Ellis Williams Liverpool Auditorium

PLANNING | University auditorium and Toxteth homes approved

Charlie Schouten

West Tree Estates’ plans for an 80-home “modern interpretation of a terraced street”, the next steps for the city’s cruise liner terminal, and a £21m development at the University of Liverpool have all been approved by Liverpool City Council’s planning committee.


Arts & Humanities Centre, University of Liverpool (pictured above)

Developer: University of Liverpool

Architect: Ellis Williams

Capacity: 400 seats

The University’s proposal includes three lecture theatres with the capacity to teach 1,000 students, alongside seminar facilities, informal study spaces, a new cafeteria, and an outdoor seating area, as well as a 400-seat auditorium.

The development is expected to cost around £20.5m; £17.5m of this will come directly from the university, with a further £3m coming from private donations. Around half of this has already been provided.

When it first announced the plans in March this year, the University said it was aiming to have “spades in the ground” by the end of 2019. The project will be delivered by the University’s in-house construction team.

Along with Ellis Williams, the professional team also includes landscape architect BCAL; acoustic engineer Arup; Booth King on structural design; Todd & Ledson as cost consultant; Omega as fire engineer; and Futureserv on M&E design.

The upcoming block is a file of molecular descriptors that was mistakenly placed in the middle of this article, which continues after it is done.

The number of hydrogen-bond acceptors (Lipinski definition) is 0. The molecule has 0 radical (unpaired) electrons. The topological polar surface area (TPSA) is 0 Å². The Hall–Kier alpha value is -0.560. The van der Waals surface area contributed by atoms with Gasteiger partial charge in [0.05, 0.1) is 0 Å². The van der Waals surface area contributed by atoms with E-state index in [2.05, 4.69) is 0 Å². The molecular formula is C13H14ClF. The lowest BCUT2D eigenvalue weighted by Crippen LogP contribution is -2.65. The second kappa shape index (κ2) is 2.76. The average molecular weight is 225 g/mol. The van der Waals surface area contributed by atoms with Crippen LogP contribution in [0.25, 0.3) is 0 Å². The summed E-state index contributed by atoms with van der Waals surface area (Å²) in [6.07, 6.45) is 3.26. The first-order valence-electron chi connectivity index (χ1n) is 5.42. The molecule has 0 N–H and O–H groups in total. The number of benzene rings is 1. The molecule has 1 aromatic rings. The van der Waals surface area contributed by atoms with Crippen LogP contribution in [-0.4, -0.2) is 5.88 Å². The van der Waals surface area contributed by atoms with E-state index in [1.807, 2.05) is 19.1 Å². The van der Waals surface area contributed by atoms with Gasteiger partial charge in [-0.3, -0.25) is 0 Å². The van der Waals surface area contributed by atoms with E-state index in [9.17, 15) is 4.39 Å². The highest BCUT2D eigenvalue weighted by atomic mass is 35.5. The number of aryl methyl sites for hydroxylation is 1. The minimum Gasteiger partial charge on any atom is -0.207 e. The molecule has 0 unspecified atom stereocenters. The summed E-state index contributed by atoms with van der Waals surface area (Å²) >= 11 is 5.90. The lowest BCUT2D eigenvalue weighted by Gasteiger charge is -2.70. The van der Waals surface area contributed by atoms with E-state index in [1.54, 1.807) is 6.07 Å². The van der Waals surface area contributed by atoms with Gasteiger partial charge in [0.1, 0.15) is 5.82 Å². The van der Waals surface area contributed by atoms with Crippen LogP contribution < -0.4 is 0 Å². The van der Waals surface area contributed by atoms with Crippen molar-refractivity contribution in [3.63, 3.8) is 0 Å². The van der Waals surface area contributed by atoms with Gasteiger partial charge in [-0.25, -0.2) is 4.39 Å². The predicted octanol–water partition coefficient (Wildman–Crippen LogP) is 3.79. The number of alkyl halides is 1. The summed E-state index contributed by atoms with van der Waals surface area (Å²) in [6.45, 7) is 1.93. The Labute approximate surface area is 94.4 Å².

Ducie Street, Toxteth

FCH Toxteth

Developer: West Tree Estates

Architect: Falconer Chester Hall

Homes: 80

West Tree’s project includes 45 apartments, delivered on the site of a derelict row of terraces, which will be partially demolished and the front facades retained. A three-storey building would then be constructed behind the yellow-brick facades. Opposite, there would be a four-storey block totalling 35 flats.

Totalling more than 62,000 sq ft, the one and two-bed apartments are described as “a modern interpretation of a terraced street”.

The professional team also includes Clancy; landscape architect Layer; transport consultant SCP; ecologist Rachel Hacking; and arboriculture by Mulberry.


Cruise Liner Terminal, Princes Jetty

CGI Of Liverpool Cruise Terminal Looking South Down River

Architect: Stride Treglown and Ramboll

Applicant: Liverpool City Council

Contractor: McLaughlin & Harvey

The 108,000 sq ft cruise liner terminal was granted outline consent in 2018, with the application to be discussed at next week’s meeting centering around details such as access, layout, and materials used in the design.

The terminal, due to be built at Liverpool Waters’ Princes Jetty, will have two floors with a baggage hall on the ground floor, and the passenger lounge, café, and check-in desks on the first floor.

The building will also be connected to the existing cruise ship landing stage by a link-span bridge for vehicles and a pedestrian walkway.

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I love all three schemes. The Toxteth street looks great and preserves the sense of place you get on Princes Boulevard. The University auditorium looks fantastic and will give a sense of arrival to the upper part of the university campus. And while we’re talking about a sense of arrival the new cruise terminal on Princes Parade, close to the Pier Head, can only enhance what is already one of the most exciting arrival points in the world.

By Liverpolitan

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